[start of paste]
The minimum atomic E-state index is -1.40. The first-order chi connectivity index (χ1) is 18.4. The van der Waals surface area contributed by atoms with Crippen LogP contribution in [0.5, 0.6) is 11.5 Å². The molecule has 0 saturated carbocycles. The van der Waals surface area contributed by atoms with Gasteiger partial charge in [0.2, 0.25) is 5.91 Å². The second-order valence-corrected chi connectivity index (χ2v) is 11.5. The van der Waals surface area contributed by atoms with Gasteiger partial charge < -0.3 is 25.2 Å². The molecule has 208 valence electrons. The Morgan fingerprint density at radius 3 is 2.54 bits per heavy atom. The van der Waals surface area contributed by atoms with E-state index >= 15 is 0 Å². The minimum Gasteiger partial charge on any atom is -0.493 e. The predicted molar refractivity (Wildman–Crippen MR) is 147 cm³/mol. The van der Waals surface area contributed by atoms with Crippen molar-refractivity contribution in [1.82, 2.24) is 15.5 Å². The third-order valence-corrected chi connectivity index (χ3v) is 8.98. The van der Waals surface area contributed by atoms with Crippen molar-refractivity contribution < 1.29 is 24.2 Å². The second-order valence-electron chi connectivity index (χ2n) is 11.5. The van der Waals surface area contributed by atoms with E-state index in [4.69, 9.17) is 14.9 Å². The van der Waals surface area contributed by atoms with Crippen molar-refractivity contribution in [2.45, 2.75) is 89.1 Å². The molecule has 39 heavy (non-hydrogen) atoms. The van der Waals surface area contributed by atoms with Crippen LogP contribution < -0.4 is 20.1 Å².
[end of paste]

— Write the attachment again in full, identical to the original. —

The minimum atomic E-state index is -1.40. The first-order chi connectivity index (χ1) is 18.4. The van der Waals surface area contributed by atoms with Crippen LogP contribution in [0.5, 0.6) is 11.5 Å². The molecule has 0 saturated carbocycles. The van der Waals surface area contributed by atoms with Gasteiger partial charge in [0.2, 0.25) is 5.91 Å². The second-order valence-corrected chi connectivity index (χ2v) is 11.5. The van der Waals surface area contributed by atoms with Gasteiger partial charge < -0.3 is 25.2 Å². The molecule has 208 valence electrons. The Morgan fingerprint density at radius 3 is 2.54 bits per heavy atom. The van der Waals surface area contributed by atoms with E-state index >= 15 is 0 Å². The minimum Gasteiger partial charge on any atom is -0.493 e. The predicted molar refractivity (Wildman–Crippen MR) is 147 cm³/mol. The van der Waals surface area contributed by atoms with Crippen molar-refractivity contribution in [1.82, 2.24) is 15.5 Å². The third-order valence-corrected chi connectivity index (χ3v) is 8.98. The van der Waals surface area contributed by atoms with Crippen molar-refractivity contribution < 1.29 is 24.2 Å². The second-order valence-electron chi connectivity index (χ2n) is 11.5. The van der Waals surface area contributed by atoms with E-state index in [4.69, 9.17) is 14.9 Å². The van der Waals surface area contributed by atoms with Crippen molar-refractivity contribution in [2.45, 2.75) is 89.1 Å². The molecule has 39 heavy (non-hydrogen) atoms. The van der Waals surface area contributed by atoms with Crippen LogP contribution < -0.4 is 20.1 Å².